According to a report published by researchers from the University of Washington, UC Davis, UC Irvine, and Northeastern University, Amazon appears to be violating its privacy policies by using Alexa voice data to serve targeted ads (via The Verge).
Amazon and third parties have been found to be collecting data from user interactions with Alexa through Echo devices and sharing it with as many as 41 advertising partners, says the report. That data is then used to “infer user interests” and “serve targeted ads on-platform (Echo devices) as well as off-platform (web).”
Amazon spokesperson Lauren Raemhild has also confirmed in an emailed statement that the company is indeed using voice data from Alexa interactions to deliver relevant ads on Amazon and its partner websites.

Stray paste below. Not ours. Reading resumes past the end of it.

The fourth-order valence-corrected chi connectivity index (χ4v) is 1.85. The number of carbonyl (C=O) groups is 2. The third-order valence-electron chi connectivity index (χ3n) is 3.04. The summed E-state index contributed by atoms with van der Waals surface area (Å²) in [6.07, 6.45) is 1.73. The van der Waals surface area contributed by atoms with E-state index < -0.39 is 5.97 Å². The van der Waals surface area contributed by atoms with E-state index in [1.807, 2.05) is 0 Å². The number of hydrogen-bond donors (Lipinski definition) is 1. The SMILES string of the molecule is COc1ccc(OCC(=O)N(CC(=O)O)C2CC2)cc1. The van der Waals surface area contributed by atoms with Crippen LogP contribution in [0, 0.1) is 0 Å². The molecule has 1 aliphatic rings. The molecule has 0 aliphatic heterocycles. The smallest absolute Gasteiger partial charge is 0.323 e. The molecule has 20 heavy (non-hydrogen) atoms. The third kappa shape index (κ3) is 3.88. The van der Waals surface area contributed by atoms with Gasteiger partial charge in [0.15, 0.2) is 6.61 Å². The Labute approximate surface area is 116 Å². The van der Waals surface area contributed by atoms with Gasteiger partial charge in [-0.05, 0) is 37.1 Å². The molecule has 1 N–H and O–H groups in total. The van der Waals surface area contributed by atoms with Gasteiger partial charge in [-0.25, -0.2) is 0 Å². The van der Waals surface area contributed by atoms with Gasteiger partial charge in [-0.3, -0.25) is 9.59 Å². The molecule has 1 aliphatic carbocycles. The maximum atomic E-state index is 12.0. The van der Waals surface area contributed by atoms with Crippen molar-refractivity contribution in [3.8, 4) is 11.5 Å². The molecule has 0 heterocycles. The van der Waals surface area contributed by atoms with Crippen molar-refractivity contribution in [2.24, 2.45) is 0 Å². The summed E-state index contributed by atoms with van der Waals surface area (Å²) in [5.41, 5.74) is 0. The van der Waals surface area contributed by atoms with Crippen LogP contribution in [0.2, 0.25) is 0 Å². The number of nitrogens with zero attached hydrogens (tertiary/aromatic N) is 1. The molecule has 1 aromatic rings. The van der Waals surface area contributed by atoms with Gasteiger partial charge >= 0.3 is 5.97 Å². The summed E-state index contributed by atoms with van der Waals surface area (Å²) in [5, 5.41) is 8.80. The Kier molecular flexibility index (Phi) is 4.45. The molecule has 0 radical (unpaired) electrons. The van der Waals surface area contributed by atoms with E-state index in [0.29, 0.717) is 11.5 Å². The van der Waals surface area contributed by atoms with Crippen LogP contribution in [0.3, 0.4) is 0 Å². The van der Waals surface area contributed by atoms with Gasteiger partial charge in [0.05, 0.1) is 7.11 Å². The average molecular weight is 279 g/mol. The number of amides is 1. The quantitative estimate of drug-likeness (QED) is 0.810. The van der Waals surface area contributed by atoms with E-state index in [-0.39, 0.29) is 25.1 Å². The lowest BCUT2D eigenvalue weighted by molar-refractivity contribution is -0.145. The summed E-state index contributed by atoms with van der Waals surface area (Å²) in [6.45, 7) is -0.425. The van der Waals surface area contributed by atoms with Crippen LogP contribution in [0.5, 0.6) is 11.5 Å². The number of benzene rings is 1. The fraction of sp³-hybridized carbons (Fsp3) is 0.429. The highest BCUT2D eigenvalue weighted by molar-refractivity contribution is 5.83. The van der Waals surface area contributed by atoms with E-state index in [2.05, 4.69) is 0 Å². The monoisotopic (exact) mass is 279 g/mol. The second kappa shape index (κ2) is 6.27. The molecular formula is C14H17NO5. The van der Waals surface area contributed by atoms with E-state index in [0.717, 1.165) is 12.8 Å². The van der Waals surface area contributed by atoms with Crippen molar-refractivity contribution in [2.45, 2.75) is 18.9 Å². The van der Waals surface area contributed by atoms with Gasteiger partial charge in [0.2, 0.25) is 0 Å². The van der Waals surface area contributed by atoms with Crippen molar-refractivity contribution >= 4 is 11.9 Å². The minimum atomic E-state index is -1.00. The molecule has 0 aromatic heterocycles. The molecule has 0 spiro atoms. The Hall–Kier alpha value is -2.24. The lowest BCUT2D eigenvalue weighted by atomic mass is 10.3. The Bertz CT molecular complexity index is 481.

“Similar to what you’d experience if you made a purchase on Amazon.com or requested a song through Amazon Music, if you ask Alexa to order paper towels or to play a song on Amazon Music, the record of that purchase or song play may inform relevant ads shown on Amazon or other sites where Amazon places ads.”
The spokesperson further confirmed that Amazon is using the data to serve targeted ads on its Echo devices. “Customers may receive interest-based ads when they use ad-supported premium content – like music, radio or news streams,”
Amazon has, however, said that the research is flawed and that the company is not in the business of its customers’ personal information.